I applied too much.
Let this serve as Exhibit A for rotating perfumes and wearing them more than once every year or two. Otherwise, I base the number of sprays or dabs on my memory of its sillage and lasting power. Judging from my recent miscalculations, I must face the painful truth: I can't remember shit.
Alone in Philidelphia, three years ago, I came across Tea for Two in the Blue Mercury boutique downtown. The day was dark, rainy and I was giddy with the thought that no one on earth knew exactly where I was or what I was doing at that moment. All of this heightened my illicit love-at-first-sniff affair.
The first spritz of Tea for Two took me back to the smell of F&F cough drops on my dad's breath when he was fighting a cold. I loved that smell. If you watched JFK's funeral on TV as a toddler or can hum the theme song to Lost In Space, you may remember them, too. If not, let me try to explain the aroma.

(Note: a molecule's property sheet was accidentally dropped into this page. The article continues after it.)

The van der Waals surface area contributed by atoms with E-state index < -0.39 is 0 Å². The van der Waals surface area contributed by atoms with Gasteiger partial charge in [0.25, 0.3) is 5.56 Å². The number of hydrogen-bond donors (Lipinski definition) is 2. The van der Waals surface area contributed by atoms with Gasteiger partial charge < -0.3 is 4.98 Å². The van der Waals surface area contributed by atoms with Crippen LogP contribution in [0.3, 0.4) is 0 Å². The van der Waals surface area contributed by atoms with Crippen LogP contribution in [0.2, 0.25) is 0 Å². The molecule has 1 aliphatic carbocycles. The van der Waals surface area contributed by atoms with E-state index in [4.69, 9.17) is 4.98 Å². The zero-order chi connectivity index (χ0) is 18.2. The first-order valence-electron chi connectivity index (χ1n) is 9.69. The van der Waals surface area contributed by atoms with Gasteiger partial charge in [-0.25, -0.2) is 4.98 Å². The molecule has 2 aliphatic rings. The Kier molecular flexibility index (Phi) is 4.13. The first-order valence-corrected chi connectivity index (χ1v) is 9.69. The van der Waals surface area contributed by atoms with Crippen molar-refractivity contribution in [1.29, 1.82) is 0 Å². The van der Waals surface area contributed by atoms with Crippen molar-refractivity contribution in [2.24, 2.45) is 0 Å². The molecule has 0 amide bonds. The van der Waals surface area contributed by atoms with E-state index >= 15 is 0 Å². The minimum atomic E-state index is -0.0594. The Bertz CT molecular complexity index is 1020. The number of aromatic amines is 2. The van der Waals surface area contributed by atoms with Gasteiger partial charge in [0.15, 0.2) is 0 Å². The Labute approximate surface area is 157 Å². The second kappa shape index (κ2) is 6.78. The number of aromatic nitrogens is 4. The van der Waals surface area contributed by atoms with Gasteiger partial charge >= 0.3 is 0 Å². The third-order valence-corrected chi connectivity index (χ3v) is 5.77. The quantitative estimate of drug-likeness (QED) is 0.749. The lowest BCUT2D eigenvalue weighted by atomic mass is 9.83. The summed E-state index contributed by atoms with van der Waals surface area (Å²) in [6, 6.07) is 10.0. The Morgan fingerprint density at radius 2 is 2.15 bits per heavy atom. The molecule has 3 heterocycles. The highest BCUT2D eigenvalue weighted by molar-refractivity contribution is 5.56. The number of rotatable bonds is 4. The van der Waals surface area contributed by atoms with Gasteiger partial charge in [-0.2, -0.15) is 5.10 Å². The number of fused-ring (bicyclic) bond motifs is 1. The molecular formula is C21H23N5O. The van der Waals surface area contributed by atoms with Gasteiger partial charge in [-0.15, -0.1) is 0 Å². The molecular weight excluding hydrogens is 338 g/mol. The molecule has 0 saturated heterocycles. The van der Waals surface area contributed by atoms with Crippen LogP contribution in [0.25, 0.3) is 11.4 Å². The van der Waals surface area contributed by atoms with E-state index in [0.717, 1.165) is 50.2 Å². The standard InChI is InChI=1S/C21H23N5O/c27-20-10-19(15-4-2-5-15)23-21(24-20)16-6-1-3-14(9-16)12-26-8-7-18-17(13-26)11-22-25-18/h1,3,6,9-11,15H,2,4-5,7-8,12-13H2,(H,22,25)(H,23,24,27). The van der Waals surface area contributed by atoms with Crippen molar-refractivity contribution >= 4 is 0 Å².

Imagine the blackest, most bitter licorice possible, tossed in axle grease and Dijon mustard, then rolled in smoky ashes. Mom thought they tasted nasty and, Oh, My God, they did. She tried to tell me this. Still, convinced I would love them, and that Mom was unfairly withholding them from me, she finally gave in to my whining. The cough drop lasted about 10 seconds in my mouth before I walked into the bathroom and threw it in the garbage. Then I said to my mother, ' if you think I threw away my cough drop, you're wrong.'
This might explain why B-man has always cautioned me against pursuing a career in espionage.
Once the top notes fade, Tea for Two gets spicy - chai tea on steroids. Honestly, it starts to bug me and I begin wondering if we aren't facing a break-up due to irreconcilable differences. Fearing another Parfum Sacre moment (read here) I attend the day's meetings sitting as still as possible to prevent rogue sillage from taking over the room.
Now, hours later, left with the drydown of lukewarm, formerly iced coffee, I wonder if Tea for Two is another lost love. The perfume itself may never live up to the memory of its discovery.